Social network sites phenomena

Twitter reaches 500 million registered users

Twitter has recently reached 500 million registered users. Although it is not much if compared to Facebook, its a big number if you think on quantity of people reaching to social network sites all over the world. It might show traces that social network sites are here to stay

from Porto Alegre, BRAZIL

According to Twopcharts, Twitter has reached 500 million registered users in February 2012. Registered users is not the same as active users. If we consider what Twitter has stated on its blog, there are around 100 million active users in the site - that is, users that actually use the site, at least once a month. The other 400 million are accounts that were created sometime in the six years of the microblog's existence and that were later deleted or abandoned.

Twitter's 100 million active users is almost nothing compared to Facebook's 845 million active users, but it is something if you compare to the average population of large countries. If compared to countries, Twitter has a huge database of users, approximately double the population of Brazil, or something like 60 Serbias.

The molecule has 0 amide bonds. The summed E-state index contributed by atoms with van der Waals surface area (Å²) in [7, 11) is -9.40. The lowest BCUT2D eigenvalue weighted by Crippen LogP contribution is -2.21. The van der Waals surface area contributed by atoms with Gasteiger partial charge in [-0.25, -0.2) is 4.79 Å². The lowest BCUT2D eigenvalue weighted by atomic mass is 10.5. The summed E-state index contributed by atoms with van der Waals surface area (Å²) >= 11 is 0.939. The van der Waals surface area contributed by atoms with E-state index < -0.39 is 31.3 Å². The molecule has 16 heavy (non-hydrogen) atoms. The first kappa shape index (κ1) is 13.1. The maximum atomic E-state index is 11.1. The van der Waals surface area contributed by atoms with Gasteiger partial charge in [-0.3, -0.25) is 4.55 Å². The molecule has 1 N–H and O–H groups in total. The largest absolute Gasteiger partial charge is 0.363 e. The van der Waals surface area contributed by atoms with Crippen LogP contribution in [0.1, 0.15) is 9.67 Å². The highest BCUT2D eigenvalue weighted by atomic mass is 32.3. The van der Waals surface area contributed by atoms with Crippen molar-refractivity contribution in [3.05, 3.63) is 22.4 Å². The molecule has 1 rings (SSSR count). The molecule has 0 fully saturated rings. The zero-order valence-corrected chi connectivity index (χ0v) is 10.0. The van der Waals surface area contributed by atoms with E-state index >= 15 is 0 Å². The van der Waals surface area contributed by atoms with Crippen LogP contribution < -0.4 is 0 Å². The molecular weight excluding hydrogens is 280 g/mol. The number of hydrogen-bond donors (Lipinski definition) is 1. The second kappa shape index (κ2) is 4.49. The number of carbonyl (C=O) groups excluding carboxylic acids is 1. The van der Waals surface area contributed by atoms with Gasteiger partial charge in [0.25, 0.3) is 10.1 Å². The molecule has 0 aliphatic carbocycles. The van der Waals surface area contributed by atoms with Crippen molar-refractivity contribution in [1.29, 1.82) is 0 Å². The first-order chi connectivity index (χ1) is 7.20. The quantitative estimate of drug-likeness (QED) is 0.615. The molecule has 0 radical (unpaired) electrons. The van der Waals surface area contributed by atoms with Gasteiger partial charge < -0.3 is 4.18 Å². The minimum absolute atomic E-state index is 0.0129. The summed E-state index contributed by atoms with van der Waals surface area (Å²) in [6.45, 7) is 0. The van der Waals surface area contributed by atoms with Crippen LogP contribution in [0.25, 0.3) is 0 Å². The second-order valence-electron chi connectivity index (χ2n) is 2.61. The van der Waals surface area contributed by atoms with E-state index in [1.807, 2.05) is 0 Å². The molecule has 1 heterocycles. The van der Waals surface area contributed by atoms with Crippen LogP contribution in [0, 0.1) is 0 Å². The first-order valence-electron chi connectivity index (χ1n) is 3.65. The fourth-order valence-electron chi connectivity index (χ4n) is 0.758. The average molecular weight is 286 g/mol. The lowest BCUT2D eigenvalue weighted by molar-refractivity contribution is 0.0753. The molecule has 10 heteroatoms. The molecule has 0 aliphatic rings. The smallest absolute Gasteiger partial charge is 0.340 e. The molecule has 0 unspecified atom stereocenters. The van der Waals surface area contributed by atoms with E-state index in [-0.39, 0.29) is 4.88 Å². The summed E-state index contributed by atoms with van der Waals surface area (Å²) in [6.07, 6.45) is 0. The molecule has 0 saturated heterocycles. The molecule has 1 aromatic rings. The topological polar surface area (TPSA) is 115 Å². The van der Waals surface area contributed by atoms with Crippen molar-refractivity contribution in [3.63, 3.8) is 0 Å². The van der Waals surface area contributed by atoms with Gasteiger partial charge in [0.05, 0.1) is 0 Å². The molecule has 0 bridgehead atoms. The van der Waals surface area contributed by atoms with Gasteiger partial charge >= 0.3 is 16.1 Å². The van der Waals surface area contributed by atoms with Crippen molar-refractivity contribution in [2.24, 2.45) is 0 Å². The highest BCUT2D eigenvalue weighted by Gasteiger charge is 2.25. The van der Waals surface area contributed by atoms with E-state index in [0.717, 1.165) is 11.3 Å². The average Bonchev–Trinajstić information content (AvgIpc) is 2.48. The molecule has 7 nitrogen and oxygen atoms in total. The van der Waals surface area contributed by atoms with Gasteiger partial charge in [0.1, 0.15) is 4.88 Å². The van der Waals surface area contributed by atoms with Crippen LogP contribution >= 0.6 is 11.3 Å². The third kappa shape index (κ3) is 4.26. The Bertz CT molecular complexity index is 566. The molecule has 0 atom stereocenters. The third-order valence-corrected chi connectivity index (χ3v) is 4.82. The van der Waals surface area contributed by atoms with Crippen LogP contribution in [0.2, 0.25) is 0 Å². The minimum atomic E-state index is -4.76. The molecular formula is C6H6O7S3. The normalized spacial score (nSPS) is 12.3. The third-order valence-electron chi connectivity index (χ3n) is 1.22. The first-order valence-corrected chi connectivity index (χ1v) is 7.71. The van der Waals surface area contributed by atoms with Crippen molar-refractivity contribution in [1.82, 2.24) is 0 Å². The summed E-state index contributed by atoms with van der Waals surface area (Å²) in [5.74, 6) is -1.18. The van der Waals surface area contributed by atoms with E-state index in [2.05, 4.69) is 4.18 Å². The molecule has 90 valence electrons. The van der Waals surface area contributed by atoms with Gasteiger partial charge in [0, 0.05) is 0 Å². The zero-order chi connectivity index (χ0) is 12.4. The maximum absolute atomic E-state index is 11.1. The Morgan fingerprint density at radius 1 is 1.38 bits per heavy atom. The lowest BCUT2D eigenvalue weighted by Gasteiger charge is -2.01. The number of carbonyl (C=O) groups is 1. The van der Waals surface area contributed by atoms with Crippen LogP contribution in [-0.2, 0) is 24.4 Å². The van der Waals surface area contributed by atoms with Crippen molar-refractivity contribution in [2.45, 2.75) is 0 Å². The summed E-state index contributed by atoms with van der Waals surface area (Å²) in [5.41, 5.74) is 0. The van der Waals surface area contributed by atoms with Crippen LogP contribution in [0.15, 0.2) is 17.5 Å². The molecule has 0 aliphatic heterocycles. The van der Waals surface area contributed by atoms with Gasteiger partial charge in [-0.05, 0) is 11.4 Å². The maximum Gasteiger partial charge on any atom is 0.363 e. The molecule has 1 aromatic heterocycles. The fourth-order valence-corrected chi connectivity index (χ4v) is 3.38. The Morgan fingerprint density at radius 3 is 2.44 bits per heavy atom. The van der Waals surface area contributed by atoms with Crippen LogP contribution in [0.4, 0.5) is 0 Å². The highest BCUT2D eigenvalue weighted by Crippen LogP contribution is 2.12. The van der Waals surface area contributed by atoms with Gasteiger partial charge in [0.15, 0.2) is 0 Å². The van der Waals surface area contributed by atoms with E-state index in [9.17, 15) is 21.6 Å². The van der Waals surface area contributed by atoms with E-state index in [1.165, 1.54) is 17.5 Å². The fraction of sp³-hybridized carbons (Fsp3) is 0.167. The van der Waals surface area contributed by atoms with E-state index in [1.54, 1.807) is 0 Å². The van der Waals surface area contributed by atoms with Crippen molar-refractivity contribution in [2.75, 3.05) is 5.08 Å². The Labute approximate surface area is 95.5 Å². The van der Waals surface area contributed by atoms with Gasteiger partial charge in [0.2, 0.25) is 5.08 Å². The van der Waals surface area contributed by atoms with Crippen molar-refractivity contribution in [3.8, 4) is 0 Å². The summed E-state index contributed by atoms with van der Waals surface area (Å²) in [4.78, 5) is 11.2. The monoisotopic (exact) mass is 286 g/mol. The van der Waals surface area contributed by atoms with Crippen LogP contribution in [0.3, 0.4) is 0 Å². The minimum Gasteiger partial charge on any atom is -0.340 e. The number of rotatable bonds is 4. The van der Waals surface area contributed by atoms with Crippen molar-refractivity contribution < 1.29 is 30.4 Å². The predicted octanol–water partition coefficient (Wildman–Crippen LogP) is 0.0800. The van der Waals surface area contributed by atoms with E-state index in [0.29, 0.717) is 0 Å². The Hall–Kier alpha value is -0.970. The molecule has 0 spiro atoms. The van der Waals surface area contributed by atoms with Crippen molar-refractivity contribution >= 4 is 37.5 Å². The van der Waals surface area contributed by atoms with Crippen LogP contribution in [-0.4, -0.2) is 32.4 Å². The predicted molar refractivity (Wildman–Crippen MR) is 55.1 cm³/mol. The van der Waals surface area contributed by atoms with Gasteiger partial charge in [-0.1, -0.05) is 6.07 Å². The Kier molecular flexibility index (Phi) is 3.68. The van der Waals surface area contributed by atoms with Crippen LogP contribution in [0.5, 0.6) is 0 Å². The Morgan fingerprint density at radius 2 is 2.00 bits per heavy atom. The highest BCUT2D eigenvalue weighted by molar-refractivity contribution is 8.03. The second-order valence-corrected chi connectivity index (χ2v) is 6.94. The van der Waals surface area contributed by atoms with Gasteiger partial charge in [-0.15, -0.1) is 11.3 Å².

If Twitter maintains its currently speed of growth (something like more than 10 new accounts per second), Twopcharts estimates that it will reach 600 million registered users in two months, an impressive tax of growth (100 million new accounts in two months).

Recently, Pinterest , a social networking platform that allows its users to share interesting pictures in virtual pinboards, broke a new web record by reaching 10 million U.S. monthly active users faster than any other website ever . Formsprin, a few years later, took only two months to reach 10 million global active users.

What these numbers tell us is that online social networking is a phenomena that is here to stay. Whether people are on Twitter or Facebook, or Pinterest or Formspring, they're using the web to share information among contacts. The question now is not if people will use this sites, but what will they use them for.

(Published: 25.02.2012.)